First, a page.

Chairman IESM had a meeting with the Defence Minister today. The gist of points discussed follows. These were also handed over in the form of a written note.
1. OROP Vs Sanction of Rs 2300 Cr for Pension Enhancement. While stressing the fact that OROP has still not been given as such, and that for officers it is merely a correction of an anomaly, I thanked him for his support in getting the pension enhancement for which the government has sanctioned the amount. Notably, this is the second pension enhancement during the tenure of the present Defence Minister. He confirmed that he has already cleared the file and the case is in progress with the DOPT and efforts are being made to clear it soon.
2. Rank Pay. The Minister confirmed that the case is being pushed through to release the arrears at the earliest.
3. Family Pension Enhancement. We had been pushing this case for long and I expressed gratitude for his intervention in seeing it through. He remarked that he has told all in the Ministry that the credit for this goes entirely to me for my dogged pursuit of the issue. (It may be known that we had taken some widows to his office that made personal appeals; later in a social gathering last month he light-heartedly commented that I had brought families to his office and ‘gheraoed’ him). Thanking him I pointed out that I may be the visible face but it is the IESM that deserves credit for spearheading the case of family pension.
4. Family Pension for Widows of Sepoys. While on family pension I pointed out that as learnt the families of all widows of Naiks to Maj Gen were going to get enhancement. However, the widows of Sepoys are being denied the same. I mentioned my apprehension that since no one is retiring as a Sepoy after 1.1.2006, the Cabinet Secretary’s Committee may not have realised the omission. He promised to have the issue looked into.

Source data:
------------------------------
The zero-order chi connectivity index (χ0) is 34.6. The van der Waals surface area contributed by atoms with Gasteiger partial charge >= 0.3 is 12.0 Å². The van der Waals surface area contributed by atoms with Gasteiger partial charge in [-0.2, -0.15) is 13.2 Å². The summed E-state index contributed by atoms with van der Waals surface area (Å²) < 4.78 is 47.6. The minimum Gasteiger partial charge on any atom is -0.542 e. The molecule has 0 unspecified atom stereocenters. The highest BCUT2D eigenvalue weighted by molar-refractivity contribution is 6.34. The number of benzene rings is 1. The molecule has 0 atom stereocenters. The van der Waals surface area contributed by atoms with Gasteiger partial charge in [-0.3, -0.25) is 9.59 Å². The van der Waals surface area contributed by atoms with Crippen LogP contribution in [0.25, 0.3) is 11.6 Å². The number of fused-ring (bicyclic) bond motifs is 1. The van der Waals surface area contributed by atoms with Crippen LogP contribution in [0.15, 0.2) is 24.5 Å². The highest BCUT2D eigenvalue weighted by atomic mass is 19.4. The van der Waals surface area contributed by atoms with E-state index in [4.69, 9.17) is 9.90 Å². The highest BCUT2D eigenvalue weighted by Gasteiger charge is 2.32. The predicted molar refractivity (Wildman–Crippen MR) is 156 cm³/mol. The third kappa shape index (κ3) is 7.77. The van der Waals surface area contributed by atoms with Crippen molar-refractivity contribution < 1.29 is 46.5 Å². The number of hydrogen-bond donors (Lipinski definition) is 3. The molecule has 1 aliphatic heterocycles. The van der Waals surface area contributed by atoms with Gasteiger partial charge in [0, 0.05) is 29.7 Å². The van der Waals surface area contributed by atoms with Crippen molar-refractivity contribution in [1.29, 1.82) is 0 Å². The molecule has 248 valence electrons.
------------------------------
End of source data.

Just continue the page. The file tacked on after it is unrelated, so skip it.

5. OROP. The minister has been often saying that they cannot sanction OROP in one go but they will keep bridging the gap between old and new pensioners gradually. I asked him if there was any timeline when the final plank on this bridge would be put. There was no firm reply.
6. Court Cases. I underscored the point that many veterans have been compelled to seek and obtain redress through the courts. A strong feeling therefore is gaining ground where the veterans are having more faith in the courts vis-à-vis the govt, which is not a happy development. While acknowledging the point he also said happily the number of court cases is coming down.
7. ECHS. In view of the inordinate delay in clearance of bills some good hospitals are shying away from getting empanelled. There are reports of some hospitals inflating the bills. The MoD, therefore, rightly insists on scrutinizing the bills before clearing payment. On the other hand the hospitals complain that the Ministry is using this as a pretext to delay payment, including in some cases demanding a ‘cut’. In all this the veteran suffers. While some inflation of bills must inevitably be happening, its extent could not exceed 15-20% at a maximum. To ensure that the scheme does not suffer from default, it is suggested that 50% of the billed amount must be cleared immediately under the powers of the MD ECHS. Any over-billing then can be adjusted in the remaining 50% of the claimed amount. The minister agreed to have the proposal examined on file.
8. Veterans’ Course of Action. I emphasized that in view of OROP not having been sanctioned, we will continue with our struggle.
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